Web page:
Why with pay increase, police cannot assure public they are and feel safer in homes and communities

Another shocking crime report in today’s newspapers — “Man dies in bid to foil car theft” (The Star), how a factory worker Tan Chee Wai, 31, was stabbed to death near his home in Taman Seri Cheras, Kuala Lumpur, at 7 am yesterday to prevent four men from stealing a car.

In Johor Baru, a woman was slashed in the early hours of Thursday morning when she was robbed at a petrol kiosk to refill fuel.

The day before in Johor Baru, a Nanyang Siang Pau woman reporter who had told the Johor State Chief Police Officer the previous day that the crime situation in the town was so bad that she dared not come out at night was herself injured when she was a victim of an attempt snatch theft.

Nobody is safe from crime or spared from the fear of crime, particularly in the hot spots of crime in Johor Baru, Klang Valley, Penang and Ipoh — despite the recent increases in police pay and personnel as well as a lot of P.R. by top police officers.

Even the police are not safe in the privacy of their homes, as illustrated by the case of L/Kpl Redzuan Mat Nor, 41, from the Batu Arang police station, who was badly injured when he put up a fight when three robbers broke into his house in Taman Pelangi, Rawang last Saturday. Redzuan was slashed with a parang.

The question all Malaysians are entitled to demand an answer is why the Police cannot give clear-cut assurances that with recent pay increases, the people can be and feel safer in their homes and communities and the public can get better services from the police, with victims or witnesses to crimes treated better by the police?

The crime index had been on an unchecked increase in the past four years although the police force had set the target of reducing the crime index by five per cent each year while the Royal Police Commission had proposed a more ambitious target of a minimum of 20% decrease in each category of crime within a period of 12 months from mid-2005.

Crime statistics show the police fighting a losing war against rising crime as the crime index worsened from 156,315 cases in 2003 to 226,836 cases in 2006, a sharp rise of 45.1% in the past three years.

In the first five months of this year, crime index has further worsened, with the country recording a 8.7 per cent increase in the crime index between January and May this year as compared to the first five months of last year.

This does not give a true picture of the grave crime situation as these are reported crimes, and there is a serious problem of unreported crimes with many victims of crimes not lodging police reports because they have no confidence in the police.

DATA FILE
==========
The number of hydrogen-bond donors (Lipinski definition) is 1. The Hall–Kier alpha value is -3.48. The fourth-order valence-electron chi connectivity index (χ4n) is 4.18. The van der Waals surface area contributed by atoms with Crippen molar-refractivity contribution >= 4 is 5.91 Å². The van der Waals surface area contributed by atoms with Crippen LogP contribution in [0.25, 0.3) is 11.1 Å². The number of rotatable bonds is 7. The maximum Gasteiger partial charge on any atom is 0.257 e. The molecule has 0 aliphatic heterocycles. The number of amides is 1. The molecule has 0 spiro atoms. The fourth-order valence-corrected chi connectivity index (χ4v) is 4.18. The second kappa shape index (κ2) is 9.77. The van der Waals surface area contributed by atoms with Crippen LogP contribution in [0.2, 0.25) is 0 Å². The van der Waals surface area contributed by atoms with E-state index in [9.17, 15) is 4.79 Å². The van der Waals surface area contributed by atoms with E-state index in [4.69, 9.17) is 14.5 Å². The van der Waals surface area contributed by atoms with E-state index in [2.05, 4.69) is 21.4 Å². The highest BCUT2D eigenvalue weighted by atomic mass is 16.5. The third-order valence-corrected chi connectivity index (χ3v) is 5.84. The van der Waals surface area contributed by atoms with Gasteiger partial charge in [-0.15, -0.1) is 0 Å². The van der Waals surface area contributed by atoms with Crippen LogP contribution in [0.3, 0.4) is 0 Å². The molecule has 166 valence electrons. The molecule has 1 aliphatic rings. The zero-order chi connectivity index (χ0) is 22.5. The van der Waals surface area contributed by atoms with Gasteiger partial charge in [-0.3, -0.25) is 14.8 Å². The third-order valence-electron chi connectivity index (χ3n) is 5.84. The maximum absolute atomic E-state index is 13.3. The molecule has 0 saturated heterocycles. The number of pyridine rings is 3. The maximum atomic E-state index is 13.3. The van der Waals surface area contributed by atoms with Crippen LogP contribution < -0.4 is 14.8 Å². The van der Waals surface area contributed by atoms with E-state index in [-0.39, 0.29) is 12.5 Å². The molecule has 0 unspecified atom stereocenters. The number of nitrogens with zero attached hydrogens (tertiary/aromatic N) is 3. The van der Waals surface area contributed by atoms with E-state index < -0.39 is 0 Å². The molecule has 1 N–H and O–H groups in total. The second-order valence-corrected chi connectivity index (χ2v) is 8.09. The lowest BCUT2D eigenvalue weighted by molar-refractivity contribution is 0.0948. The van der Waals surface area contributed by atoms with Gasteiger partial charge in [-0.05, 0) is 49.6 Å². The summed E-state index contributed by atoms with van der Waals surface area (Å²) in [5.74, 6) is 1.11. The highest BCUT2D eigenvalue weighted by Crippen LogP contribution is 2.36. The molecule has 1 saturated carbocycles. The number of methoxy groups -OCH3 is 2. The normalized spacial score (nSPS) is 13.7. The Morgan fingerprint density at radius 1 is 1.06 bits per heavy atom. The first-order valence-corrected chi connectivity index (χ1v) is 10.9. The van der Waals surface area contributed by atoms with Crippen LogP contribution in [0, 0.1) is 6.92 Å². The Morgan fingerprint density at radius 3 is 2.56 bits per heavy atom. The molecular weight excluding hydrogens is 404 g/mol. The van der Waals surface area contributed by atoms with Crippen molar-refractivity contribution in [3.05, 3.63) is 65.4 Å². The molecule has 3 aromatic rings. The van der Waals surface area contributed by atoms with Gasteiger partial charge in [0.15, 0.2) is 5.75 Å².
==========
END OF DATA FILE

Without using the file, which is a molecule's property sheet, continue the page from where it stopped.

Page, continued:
It is because of this rising crime in the country that the Parliamentary Caucus on Human Rights and Good Governance is holding its third public hearing in Bukit Mertajam at Jit Sin Chinese Independent Secondary School at 10 am tomorrow.

The Police have rightly said that fighting crime cannot be left to the police alone. But the Police must demonstrate that it appreciates public assistance by not only sending it top officers to the Caucus public hearing in Bukit Mertajam tomorrow but by declaring that it has no objection to media coverage of the public hearing.

This will be proof that the Police is getting out of its serious denial complex in refusing to admit that it is facing a crisis of confidence as to how to make the streets, public places and privacy of homes safe and secure again for citizens, tourists and investors.

  1. #1 by dawsheng on Saturday, 14 July 2007 - 2:36 pm

    I was in my Singapore home yesterday, brought my wife and son to watch midnight show near our neighbourhood cinema. We took a slow walk home about 2.15am without any fear. What has become of our once peaceful country?

  2. #2 by dawsheng on Saturday, 14 July 2007 - 2:43 pm

    I won’t bring my wife and son out at night in JB.

  3. #3 by Taikor on Saturday, 14 July 2007 - 2:55 pm

    It has to be admitted that crimes have not been that explosive and violent ever since the security beefed up. Every night, we see helicopters in the sky and armed policemen patrolling the street.

    Big time criminals are certainly lying low. Probably they’re out of the state of Johor and are now hiding in other states like Pahang.

    Still, it did not stop small time criminals from making their rounds in unattended areas.

    We need effective measures like citizen policing. But that idea subjects to hot debate right now. How effective will people and police collaborates? It remains to be seen.

    But thus far, we have not dwell on the issue on why people turns to crime.

  4. #4 by Daniel Quah on Saturday, 14 July 2007 - 3:45 pm

    why bother? our SWAT team are on the move…or MIA ( Missing In Action )

  5. #5 by hasilox on Saturday, 14 July 2007 - 6:44 pm

    Sorry folks, they are still very busy with peaceful demonstrators, activists, and bloggers. Seems like they are making examples out of these people so that the criminals will be very SCARED of pulice!

  6. #6 by blastmeister on Saturday, 14 July 2007 - 8:23 pm

    while my wife in s’pore, she walk from Ikea to her house @ 9+pm and that is about 20mins walk. She can walk without fear. Over here? I don’t think so. after the poor Tan was murder (near my house), i think i won’t walk in the night nor early morning. Police must know this also concern the safety of the students in the area whereby they walk to school or taking bus in early morning hours. Their life are in danger. Pls don’t wait until another innocent life is taken away then only the Police will take action????

  7. #7 by blastmeister on Saturday, 14 July 2007 - 8:29 pm